Glenwood City Council votes to rejoin Associated Governments of Northwest Colo. | PostIndependent.com
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Glenwood City Council votes to rejoin Associated Governments of Northwest Colo.

John Gardner
Post Independent Staff
Glenwood Springs, CO Colorado

GLENWOOD SPRINGS, Colorado – The city of Glenwood Springs is once again a member of the Associated Governments of Northwest Colorado, after City Council voted 6-1 to rejoin the group.

“I think the cost is minimal, and I think there are some definite benefits that we can derive from joining this organization,” said councilman Matthew Steckler.

AGNC Executive Director Aron Diaz spoke to and answered questions from City Council at its Dec. 17 meeting on reasons why the association felt that Glenwood should be a part of the organization, after leaving it several years earlier.



Councilman Russ Arensman asked why Glenwood should join the association when it’s already a member of the Northwest Colorado Council of Governments. Diaz’s response was Glenwood’s unique proximity to both the resort communities to the south, and the energy development communities to the west, were good reasons to be involved with both organizations. He said that currently, there are several cities who belong to both, including Steamboat Springs.

“I think [Glenwood] is affected by both of those, so it makes sense to be a part of both and being part of the discussion about policy that is crafted and implemented on those two levels,” Diaz said.



Glenwood was one of the original members of the association back when it began in the early 1970s, according to Diaz. To the best of Mayor Bruce Christensen’s recollection, Glenwood left the association four or five years ago.

Diaz explained that, to the best of his knowledge, one of Glenwood City Council’s reasons then for leaving the association was that the city no longer qualified for the northwest enterprise zone in which the association provides regional services to qualified municipalities.

Three factors are considered for cities to be eligible for the enterprise zone, Diaz said including: Per capita income, population and unemployment.

“Glenwood Springs grew to a point where its per-capita income and the population grew high enough that they weren’t eligible to be in a zone,” Diaz said.

Then the zone was moved to include the town of New Castle and everything west in the county, excluding Carbondale and Glenwood Springs, making council’s decision to leave the association easier, according to Diaz.

While Glenwood still does not qualify for the enterprise zone, Diaz said that the city still benefits from the organization’s work.

In 2009, Glenwood received an extra $1.1 million in federal mineral lease and severance tax funds because of the association’s efforts of increasing the equity of the direct distribution of those funds, according to Diaz. This was the first year for the new calculation that determined the new distribution of those funds.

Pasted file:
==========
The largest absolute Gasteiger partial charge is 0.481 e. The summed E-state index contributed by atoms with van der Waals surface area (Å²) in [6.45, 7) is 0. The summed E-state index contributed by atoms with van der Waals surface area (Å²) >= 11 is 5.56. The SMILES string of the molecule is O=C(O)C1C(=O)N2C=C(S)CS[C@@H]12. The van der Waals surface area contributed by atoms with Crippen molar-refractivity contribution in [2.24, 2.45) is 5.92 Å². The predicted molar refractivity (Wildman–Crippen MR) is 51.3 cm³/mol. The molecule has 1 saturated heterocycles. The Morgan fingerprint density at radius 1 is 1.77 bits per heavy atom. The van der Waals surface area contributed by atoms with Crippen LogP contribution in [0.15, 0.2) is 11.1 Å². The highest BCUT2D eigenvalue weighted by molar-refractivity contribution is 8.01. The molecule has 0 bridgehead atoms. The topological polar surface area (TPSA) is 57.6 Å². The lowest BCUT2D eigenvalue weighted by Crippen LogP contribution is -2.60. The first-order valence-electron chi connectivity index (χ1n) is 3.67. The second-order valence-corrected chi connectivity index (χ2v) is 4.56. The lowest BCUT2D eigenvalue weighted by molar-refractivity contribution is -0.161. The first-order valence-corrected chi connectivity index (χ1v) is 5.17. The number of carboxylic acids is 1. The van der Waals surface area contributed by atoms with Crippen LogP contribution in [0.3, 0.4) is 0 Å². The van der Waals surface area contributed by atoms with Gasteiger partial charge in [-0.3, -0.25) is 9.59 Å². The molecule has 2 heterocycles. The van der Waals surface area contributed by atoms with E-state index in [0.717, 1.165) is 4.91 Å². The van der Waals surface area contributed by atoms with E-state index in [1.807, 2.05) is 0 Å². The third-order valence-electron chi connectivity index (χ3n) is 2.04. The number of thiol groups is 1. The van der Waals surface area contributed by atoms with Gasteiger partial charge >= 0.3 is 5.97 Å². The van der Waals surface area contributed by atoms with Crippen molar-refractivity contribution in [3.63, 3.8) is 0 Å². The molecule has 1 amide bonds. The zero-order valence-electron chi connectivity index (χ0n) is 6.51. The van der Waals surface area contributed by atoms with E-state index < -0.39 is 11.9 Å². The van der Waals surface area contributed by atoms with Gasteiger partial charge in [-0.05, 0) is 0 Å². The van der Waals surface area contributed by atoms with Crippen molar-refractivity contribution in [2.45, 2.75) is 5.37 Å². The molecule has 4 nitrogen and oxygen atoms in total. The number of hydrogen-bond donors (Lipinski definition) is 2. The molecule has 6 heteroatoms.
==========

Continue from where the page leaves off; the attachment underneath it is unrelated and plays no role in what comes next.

That, and having a voice in future discussions regarding energy development, was enough to convince most councilors that joining was beneficial for the city.

Christensen said that while his opinion is that the city has more common interests with the NCCG than the AGNC, “The association has done a lot of work that we’ve benefited from.”

“I support the motion just as a statement of appreciation and recognition,” Christensen said.

According to Diaz, the AGNC was formed as a regional planning organization for local governments. Currently, the AGNC represents cities and counties on regional issues in the five-county area of Garfield, Mesa, Moffat, Rio Blanco and Routt counties, with the AGNC office located in the Henry Building at the County Annex in Rifle. Dues for Glenwood will be $4,500 per year.

“The whole point of the organization is to speak as one voice from this region when speaking to Denver and Washington [D.C.] on regional issues,” Diaz said.

Rifle Mayor Keith Lambert, who is also the AGNC treasurer, said that Glenwood joining the association was a very good thing.

“I think it’s a good thing to have a cohesive regional perspective to present to the Denver area, the state Legislature, and even as far away as Washington,” Lambert said.

Currently, with the addition of Glenwood Springs, Garfield County and five municipalities are members of the AGNC. Diaz expressed interest in speaking with Carbondale officials, too, in an attempt to have that municipality rejoin the organization as well. Diaz said that he expects to have some communication with Carbondale Mayor Michael Hassig, and other town trustees, sometime in January.

jgardner@postindependent.com


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